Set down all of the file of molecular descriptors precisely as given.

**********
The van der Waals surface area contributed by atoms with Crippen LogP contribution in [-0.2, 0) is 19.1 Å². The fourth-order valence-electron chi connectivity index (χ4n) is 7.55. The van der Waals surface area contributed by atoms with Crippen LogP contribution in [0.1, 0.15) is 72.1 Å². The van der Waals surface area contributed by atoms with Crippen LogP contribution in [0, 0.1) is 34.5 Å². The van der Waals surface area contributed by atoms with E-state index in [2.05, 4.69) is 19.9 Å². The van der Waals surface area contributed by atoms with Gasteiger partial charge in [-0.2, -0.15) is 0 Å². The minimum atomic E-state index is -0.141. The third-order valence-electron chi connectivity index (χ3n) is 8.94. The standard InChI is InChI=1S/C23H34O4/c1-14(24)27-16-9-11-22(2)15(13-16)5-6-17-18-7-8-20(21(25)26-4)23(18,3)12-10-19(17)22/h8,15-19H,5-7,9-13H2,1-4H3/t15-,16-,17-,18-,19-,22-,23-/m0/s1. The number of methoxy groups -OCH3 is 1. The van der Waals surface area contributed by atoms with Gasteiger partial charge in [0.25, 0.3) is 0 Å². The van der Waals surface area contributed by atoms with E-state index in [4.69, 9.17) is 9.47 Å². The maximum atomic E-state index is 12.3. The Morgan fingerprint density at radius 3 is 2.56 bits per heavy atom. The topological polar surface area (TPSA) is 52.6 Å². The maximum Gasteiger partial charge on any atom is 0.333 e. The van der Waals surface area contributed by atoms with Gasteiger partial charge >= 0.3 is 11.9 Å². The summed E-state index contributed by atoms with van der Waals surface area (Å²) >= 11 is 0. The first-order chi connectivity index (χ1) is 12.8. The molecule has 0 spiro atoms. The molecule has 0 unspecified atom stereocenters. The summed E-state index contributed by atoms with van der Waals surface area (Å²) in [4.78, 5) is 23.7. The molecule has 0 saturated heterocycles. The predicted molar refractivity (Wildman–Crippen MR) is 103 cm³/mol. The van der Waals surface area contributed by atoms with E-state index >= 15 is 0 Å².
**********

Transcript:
The van der Waals surface area contributed by atoms with Crippen LogP contribution in [-0.2, 0) is 19.1 Å². The fourth-order valence-electron chi connectivity index (χ4n) is 7.55. The van der Waals surface area contributed by atoms with Crippen LogP contribution in [0.1, 0.15) is 72.1 Å². The van der Waals surface area contributed by atoms with Crippen LogP contribution in [0, 0.1) is 34.5 Å². The van der Waals surface area contributed by atoms with E-state index in [2.05, 4.69) is 19.9 Å². The van der Waals surface area contributed by atoms with Gasteiger partial charge in [-0.2, -0.15) is 0 Å². The minimum atomic E-state index is -0.141. The third-order valence-electron chi connectivity index (χ3n) is 8.94. The standard InChI is InChI=1S/C23H34O4/c1-14(24)27-16-9-11-22(2)15(13-16)5-6-17-18-7-8-20(21(25)26-4)23(18,3)12-10-19(17)22/h8,15-19H,5-7,9-13H2,1-4H3/t15-,16-,17-,18-,19-,22-,23-/m0/s1. The number of methoxy groups -OCH3 is 1. The van der Waals surface area contributed by atoms with Gasteiger partial charge in [0.25, 0.3) is 0 Å². The van der Waals surface area contributed by atoms with E-state index in [4.69, 9.17) is 9.47 Å². The maximum atomic E-state index is 12.3. The Morgan fingerprint density at radius 3 is 2.56 bits per heavy atom. The topological polar surface area (TPSA) is 52.6 Å². The maximum Gasteiger partial charge on any atom is 0.333 e. The van der Waals surface area contributed by atoms with Gasteiger partial charge >= 0.3 is 11.9 Å². The summed E-state index contributed by atoms with van der Waals surface area (Å²) >= 11 is 0. The first-order chi connectivity index (χ1) is 12.8. The molecule has 0 spiro atoms. The molecule has 0 unspecified atom stereocenters. The summed E-state index contributed by atoms with van der Waals surface area (Å²) in [4.78, 5) is 23.7. The molecule has 0 saturated heterocycles. The predicted molar refractivity (Wildman–Crippen MR) is 103 cm³/mol. The van der Waals surface area contributed by atoms with E-state index >= 15 is 0 Å².